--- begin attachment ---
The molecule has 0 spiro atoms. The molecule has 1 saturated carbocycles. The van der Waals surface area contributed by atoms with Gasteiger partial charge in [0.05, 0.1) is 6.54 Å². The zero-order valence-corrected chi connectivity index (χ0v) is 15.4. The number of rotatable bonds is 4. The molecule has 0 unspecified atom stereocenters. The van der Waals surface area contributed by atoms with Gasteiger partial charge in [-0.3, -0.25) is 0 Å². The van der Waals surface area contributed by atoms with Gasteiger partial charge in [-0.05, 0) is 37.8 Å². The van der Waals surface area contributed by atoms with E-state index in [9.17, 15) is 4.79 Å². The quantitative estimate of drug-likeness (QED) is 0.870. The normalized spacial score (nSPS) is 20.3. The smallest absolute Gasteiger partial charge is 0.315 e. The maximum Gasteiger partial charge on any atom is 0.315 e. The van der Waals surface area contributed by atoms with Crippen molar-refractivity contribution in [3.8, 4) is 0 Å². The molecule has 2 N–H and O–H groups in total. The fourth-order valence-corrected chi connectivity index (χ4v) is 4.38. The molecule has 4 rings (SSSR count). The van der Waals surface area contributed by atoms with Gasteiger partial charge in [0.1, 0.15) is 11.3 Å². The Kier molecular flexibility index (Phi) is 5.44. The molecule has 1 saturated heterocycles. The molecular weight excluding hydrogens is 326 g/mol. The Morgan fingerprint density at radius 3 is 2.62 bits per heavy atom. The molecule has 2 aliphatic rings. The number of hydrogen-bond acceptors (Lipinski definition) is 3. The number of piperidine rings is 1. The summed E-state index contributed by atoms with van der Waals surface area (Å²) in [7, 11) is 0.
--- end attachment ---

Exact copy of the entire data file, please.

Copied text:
The molecule has 0 spiro atoms. The molecule has 1 saturated carbocycles. The van der Waals surface area contributed by atoms with Gasteiger partial charge in [0.05, 0.1) is 6.54 Å². The zero-order valence-corrected chi connectivity index (χ0v) is 15.4. The number of rotatable bonds is 4. The molecule has 0 unspecified atom stereocenters. The van der Waals surface area contributed by atoms with Gasteiger partial charge in [-0.3, -0.25) is 0 Å². The van der Waals surface area contributed by atoms with Gasteiger partial charge in [-0.05, 0) is 37.8 Å². The van der Waals surface area contributed by atoms with E-state index in [9.17, 15) is 4.79 Å². The quantitative estimate of drug-likeness (QED) is 0.870. The normalized spacial score (nSPS) is 20.3. The smallest absolute Gasteiger partial charge is 0.315 e. The maximum Gasteiger partial charge on any atom is 0.315 e. The van der Waals surface area contributed by atoms with Crippen molar-refractivity contribution in [3.8, 4) is 0 Å². The molecule has 2 N–H and O–H groups in total. The fourth-order valence-corrected chi connectivity index (χ4v) is 4.38. The molecule has 4 rings (SSSR count). The van der Waals surface area contributed by atoms with Gasteiger partial charge in [0.1, 0.15) is 11.3 Å². The Kier molecular flexibility index (Phi) is 5.44. The molecule has 1 saturated heterocycles. The molecular weight excluding hydrogens is 326 g/mol. The Morgan fingerprint density at radius 3 is 2.62 bits per heavy atom. The molecule has 2 aliphatic rings. The number of hydrogen-bond acceptors (Lipinski definition) is 3. The number of piperidine rings is 1. The summed E-state index contributed by atoms with van der Waals surface area (Å²) in [7, 11) is 0.